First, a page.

“Once connected to Rivian Roadside Assistance, the friendly operator first asked if it was possible to bum a charge off a sympathetic household in the neighborhood, but our truck was way too dead for that. A tow truck would be dispatched, but in the meantime, we were advised to turn off the radio, seat heaters and coolers, and avoid using any other power accessories to preserve the power left in the 12-volt batteries. (EVs still have 12-volt batteries like gas-powered cars. They run all the systems aside from propulsion and are charged by the big powertrain battery with an inverter. With the big battery dead, there was nothing to charge the 12-volt batteries, of which the Rivian has two.)”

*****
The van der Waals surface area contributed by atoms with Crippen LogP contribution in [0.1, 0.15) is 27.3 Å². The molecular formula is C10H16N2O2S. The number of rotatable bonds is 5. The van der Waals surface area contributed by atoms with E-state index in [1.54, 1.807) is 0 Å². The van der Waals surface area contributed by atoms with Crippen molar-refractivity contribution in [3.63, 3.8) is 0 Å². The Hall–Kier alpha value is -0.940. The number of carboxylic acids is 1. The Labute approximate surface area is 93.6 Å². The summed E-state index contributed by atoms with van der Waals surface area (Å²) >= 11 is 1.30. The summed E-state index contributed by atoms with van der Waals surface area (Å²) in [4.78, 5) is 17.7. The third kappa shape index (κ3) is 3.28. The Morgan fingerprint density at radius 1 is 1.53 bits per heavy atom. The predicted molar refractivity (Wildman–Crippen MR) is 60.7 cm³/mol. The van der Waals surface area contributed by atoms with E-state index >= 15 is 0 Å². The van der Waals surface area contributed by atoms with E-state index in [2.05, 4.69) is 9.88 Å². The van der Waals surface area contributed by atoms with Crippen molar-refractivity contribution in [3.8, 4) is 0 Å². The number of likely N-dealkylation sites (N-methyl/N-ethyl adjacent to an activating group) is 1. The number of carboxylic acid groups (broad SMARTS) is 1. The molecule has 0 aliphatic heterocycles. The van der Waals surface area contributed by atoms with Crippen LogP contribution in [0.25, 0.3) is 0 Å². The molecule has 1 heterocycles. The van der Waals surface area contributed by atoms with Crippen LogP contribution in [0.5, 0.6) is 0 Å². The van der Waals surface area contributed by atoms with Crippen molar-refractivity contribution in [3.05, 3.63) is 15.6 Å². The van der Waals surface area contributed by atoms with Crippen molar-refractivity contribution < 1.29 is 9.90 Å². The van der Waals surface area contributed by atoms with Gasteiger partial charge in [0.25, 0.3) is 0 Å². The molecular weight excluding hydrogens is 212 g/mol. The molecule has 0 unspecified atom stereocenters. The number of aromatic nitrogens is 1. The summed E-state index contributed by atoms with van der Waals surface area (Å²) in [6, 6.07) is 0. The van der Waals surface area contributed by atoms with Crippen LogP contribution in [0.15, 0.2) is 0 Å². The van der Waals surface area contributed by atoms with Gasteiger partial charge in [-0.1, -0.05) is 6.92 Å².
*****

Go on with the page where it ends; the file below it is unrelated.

Now then, when a neighbor hit my Mustang backing out of her driveway, I didn’t call Ford. I called my insurance company and within hours it was on its way to the shop.
But if she backed into a battery-operated Rivian, the call would have been to the manufacturer. And who would repair it?
I like that the first advice was to ask a stranger to run up his electric bill recharging the battery. That’s the backup plan. The backup plan for running out of gasoline involves a gas can and a pair of shoes to hike to the nearest filling station.
The Motor Trend story said a tow truck arrived about an hour later, which is pretty good time. The problem was finding the nearest filling station.
The story said, “Rivian's roadside assistance had already picked our destination, an EVGo fast charger 21 miles away and had also dispatched a mobile service technician to meet us there. On the ride over, we e-signed a work order from Rivian authorizing the work and agreeing to pay $130 for the tow.”